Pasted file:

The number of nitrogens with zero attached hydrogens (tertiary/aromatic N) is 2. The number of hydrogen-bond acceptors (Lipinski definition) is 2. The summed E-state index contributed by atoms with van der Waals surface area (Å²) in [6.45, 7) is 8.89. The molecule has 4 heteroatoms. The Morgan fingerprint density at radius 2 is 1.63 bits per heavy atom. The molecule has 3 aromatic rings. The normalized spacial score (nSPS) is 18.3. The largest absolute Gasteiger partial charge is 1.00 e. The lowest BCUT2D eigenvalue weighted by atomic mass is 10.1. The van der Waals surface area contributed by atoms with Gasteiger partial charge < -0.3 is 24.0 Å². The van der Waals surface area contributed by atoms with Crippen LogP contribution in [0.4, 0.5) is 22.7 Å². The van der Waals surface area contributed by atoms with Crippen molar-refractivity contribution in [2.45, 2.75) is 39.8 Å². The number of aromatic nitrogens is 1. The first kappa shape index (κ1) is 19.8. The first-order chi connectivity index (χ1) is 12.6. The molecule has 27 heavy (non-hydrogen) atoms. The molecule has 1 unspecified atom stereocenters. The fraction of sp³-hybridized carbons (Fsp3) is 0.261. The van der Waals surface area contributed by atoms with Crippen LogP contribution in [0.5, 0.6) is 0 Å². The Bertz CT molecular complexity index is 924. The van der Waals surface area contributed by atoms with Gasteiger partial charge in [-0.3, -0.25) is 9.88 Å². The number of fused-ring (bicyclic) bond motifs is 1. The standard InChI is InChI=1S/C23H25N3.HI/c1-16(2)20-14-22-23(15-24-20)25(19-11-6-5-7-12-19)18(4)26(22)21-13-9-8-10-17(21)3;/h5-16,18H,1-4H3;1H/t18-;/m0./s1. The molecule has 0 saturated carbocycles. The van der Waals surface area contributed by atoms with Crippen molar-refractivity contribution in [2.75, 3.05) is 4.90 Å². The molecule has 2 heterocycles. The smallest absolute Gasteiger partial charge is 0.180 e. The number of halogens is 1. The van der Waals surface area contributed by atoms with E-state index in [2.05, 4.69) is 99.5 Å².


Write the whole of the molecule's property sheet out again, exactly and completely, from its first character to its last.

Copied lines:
The number of nitrogens with zero attached hydrogens (tertiary/aromatic N) is 2. The number of hydrogen-bond acceptors (Lipinski definition) is 2. The summed E-state index contributed by atoms with van der Waals surface area (Å²) in [6.45, 7) is 8.89. The molecule has 4 heteroatoms. The Morgan fingerprint density at radius 2 is 1.63 bits per heavy atom. The molecule has 3 aromatic rings. The normalized spacial score (nSPS) is 18.3. The largest absolute Gasteiger partial charge is 1.00 e. The lowest BCUT2D eigenvalue weighted by atomic mass is 10.1. The van der Waals surface area contributed by atoms with Gasteiger partial charge < -0.3 is 24.0 Å². The van der Waals surface area contributed by atoms with Crippen LogP contribution in [0.4, 0.5) is 22.7 Å². The van der Waals surface area contributed by atoms with Crippen molar-refractivity contribution in [2.45, 2.75) is 39.8 Å². The number of aromatic nitrogens is 1. The first kappa shape index (κ1) is 19.8. The first-order chi connectivity index (χ1) is 12.6. The molecule has 27 heavy (non-hydrogen) atoms. The molecule has 1 unspecified atom stereocenters. The fraction of sp³-hybridized carbons (Fsp3) is 0.261. The van der Waals surface area contributed by atoms with Crippen LogP contribution in [0.5, 0.6) is 0 Å². The Bertz CT molecular complexity index is 924. The van der Waals surface area contributed by atoms with Gasteiger partial charge in [-0.3, -0.25) is 9.88 Å². The number of fused-ring (bicyclic) bond motifs is 1. The standard InChI is InChI=1S/C23H25N3.HI/c1-16(2)20-14-22-23(15-24-20)25(19-11-6-5-7-12-19)18(4)26(22)21-13-9-8-10-17(21)3;/h5-16,18H,1-4H3;1H/t18-;/m0./s1. The molecule has 0 saturated carbocycles. The van der Waals surface area contributed by atoms with Crippen molar-refractivity contribution in [2.75, 3.05) is 4.90 Å². The molecule has 2 heterocycles. The smallest absolute Gasteiger partial charge is 0.180 e. The number of halogens is 1. The van der Waals surface area contributed by atoms with E-state index in [2.05, 4.69) is 99.5 Å².